A rabbit’s ears are astonishingly sensitive. Hearing is perhaps the primary way a rabbit experiences the world. The large, upright ears of our rabbit friends found their way to an awkward, metallic reproduction as antennas attached to early television sets. Television rabbit ears, however, were not exactly sensitive and will be forever remembered by the assisted living crowd as synonymous with phantom black and white images and awful sound reproduction.
In my early basketball playing days, I was accused of having “rabbit ears.” This was not a reference to size but to acuity. I now realize that when an athlete “has rabbit ears” the condition is always selective; that is, one hears only the cries of derision. You bum!” “My10 year old would kick your ass!” I could also occasionally hear “great shot,” “fantastic,” “way to go.” I think that was called responding to the crowd.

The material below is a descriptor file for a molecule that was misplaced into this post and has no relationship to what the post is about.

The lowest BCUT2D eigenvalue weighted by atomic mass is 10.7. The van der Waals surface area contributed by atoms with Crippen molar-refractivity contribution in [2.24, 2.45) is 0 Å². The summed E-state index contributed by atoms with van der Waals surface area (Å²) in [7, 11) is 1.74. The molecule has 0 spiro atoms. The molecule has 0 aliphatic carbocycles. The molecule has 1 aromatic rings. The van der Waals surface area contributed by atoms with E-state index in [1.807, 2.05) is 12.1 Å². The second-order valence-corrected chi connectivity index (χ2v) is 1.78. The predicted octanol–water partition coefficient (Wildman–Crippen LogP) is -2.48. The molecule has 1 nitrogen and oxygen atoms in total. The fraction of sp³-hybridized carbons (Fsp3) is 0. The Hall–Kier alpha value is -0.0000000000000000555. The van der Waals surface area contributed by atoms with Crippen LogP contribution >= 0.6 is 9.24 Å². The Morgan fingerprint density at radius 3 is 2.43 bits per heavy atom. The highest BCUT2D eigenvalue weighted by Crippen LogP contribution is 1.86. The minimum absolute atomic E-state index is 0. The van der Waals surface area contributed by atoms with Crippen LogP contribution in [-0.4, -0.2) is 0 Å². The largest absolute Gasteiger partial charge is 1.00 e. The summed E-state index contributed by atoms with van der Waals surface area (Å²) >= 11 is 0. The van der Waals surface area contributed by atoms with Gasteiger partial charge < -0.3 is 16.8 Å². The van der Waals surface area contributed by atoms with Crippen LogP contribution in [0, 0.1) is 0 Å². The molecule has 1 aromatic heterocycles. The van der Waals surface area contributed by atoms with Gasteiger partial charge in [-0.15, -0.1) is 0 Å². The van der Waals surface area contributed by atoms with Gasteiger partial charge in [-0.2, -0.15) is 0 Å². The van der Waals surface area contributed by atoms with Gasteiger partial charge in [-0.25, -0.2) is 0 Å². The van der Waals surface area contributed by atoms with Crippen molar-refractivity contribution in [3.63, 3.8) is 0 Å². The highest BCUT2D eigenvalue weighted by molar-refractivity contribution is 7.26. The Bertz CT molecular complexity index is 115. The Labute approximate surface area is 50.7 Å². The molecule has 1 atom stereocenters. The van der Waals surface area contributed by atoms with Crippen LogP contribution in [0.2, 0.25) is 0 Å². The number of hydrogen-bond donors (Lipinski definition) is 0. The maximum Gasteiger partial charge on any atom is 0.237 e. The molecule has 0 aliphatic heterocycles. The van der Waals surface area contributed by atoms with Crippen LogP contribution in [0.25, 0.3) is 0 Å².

I knew great ballplayers, the likes of Wilt Chamberlain or Bill Russell, who tuned it all out and played to that inner voice that spoke only to the game; the next shot, rebound, or block. It is incredible how the power of concentration filters out the extraneous and allows those wonderful athletes to hear and even see only that which is required for a great performance.
Me? I still hear: “the worst article I ever read” and “that was brilliant.” Ole’, rabbit ears lives!